Laos Announces Recall of China

LaosIn light of recent revelations about the questionable quality of consumer goods manufactured in the People’s Republic of China, the Lao People’s Democratic Republic has announced that it is recalling the People’s Republic of China, effective immediately.

The offices of the Chairman of the Lao People’s Revolutionary Communist Party, the Chair of the People’s Stalinist/Leninist Committee, the Supreme Leader of the People’s Revolutionary Forces of Public Safety and Ideological Purity for the Glorification of the Great Nation of Laos, and the Premier of the People’s Government of the Lao People’s Democratic Republic, all titles coincidentally held by the same individual, informed the world via a joint press release that, due to China’s declining reputation, China is being recalled.

While the government of the Lao People’s Democratic Republic acknowledges that this may cause temporary disruptions in imports, trade, and anti-satellite weapons tests, it states that, “In the long run, this is certainly in the world’s interests, as well, more importantly, as that of the Lao People’s Democratic Republic. China’s abandonment of Stalinist/Leninst economic and political principles, most specifically in the form of Deng Xiapong’s reforms of 1978, have severely damaged China’s ability to compete economically on the international level, not to mention damaged the psyche of the Chinese people, who have been forced to live in a country interested in providing them with an high growth rates and stifling single-party rule at the expense of dogmatic ideology.” Laos announced that it will immediately put the People’s Republic of China on a ten-year economic plan that will “revitalize its economy, increase the quality of its consumer goods, and return to the time-tested tenets of Stalin and Lenin.” When the new and updated China is re-released in 10 years, its reputation forged from the hard work of economic overhaul, it will continue to export $2 computers and toys covered in lead paint, with the added advantage that half of its profits will benefit the Lao People’s Democratic Republic.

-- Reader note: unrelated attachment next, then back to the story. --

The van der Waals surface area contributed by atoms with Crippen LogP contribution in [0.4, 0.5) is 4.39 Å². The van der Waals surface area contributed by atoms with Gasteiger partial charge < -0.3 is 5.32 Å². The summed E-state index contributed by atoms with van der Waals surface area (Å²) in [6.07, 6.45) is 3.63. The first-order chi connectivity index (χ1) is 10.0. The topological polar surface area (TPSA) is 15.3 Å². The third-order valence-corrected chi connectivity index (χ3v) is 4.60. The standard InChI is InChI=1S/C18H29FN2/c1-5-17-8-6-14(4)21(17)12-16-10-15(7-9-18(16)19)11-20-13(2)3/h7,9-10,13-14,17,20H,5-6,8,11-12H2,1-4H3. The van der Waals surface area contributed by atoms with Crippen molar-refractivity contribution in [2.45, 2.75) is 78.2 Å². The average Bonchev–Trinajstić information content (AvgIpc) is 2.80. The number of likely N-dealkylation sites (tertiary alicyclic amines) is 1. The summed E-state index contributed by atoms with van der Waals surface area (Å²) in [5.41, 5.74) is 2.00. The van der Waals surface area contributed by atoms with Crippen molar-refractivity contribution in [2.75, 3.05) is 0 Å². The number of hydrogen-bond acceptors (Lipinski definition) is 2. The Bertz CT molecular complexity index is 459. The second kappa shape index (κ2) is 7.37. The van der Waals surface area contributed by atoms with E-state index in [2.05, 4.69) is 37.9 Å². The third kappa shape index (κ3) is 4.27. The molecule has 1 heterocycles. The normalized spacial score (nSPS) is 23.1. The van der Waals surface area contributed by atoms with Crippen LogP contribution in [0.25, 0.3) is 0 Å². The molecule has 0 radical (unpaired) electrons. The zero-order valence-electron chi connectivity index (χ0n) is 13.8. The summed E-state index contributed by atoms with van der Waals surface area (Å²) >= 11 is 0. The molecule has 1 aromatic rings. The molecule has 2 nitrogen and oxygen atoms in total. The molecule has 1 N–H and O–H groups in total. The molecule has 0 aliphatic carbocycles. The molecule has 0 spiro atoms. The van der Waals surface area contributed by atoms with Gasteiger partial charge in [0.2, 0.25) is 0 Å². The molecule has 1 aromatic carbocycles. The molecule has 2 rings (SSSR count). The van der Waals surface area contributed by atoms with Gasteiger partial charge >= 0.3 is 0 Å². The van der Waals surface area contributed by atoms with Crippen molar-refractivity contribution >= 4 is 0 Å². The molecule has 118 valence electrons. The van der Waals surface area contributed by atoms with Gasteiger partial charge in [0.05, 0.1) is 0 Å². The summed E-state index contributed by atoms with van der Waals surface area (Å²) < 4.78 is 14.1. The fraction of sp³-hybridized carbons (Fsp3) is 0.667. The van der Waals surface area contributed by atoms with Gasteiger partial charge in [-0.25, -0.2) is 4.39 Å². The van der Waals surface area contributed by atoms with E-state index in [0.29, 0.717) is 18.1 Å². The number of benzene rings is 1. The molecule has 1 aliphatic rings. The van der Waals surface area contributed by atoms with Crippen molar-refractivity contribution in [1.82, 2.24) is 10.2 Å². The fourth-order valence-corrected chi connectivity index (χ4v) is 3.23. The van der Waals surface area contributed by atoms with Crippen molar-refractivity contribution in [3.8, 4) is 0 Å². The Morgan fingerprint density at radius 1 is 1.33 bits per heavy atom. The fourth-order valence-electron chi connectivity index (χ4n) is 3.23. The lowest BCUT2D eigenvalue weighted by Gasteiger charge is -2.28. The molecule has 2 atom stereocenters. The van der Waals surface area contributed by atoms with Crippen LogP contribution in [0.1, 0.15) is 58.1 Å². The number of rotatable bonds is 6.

The Lao People’s Revolutionary Communist Party justified this move, announcing that, “The version of Whack-A-Mole in our office is getting a bit old, and we’re going to need a new one soon.” It is widely believed in Western intelligence circles that one of the moles is broken entirely, and does not respond to being whacked, leading not only to a shift in the game’s tactics, but making the old high scores virtually unreachable.

The consequences of China’s plight have not been confined merely to the Lao People’s Democratic Republic. The Mongolian government, sources within the Mongolian Ministry of the Economy confirm, will announce next week that it demands that “Mongolian Beef” be taken off the menu of Chinese restaurants to prevent China’s soiled reputation from negatively affecting the so-called “Mongolian Renaissance,” which has resulted in standards of living and heights of culinary excellence never before seen in the land of Genghis Khan. The government is also expected to declare that Mongolia is neither part of China nor part of Russia, although it is anticipated that this will have little effect, since (a) who the fuck reads press releases from Mongolia and (b) everybody knows Mongolians are fucking liars.

When asked about the most recent developments, Taiwan sighed the contented sigh of a man who has just bought himself 10 years of survival before nuclear apocalypse. Then Taiwan lit a cigarette, reclined in its E-Z Boy, and started rolling a joint while the Mets’ game showed on television in the background.

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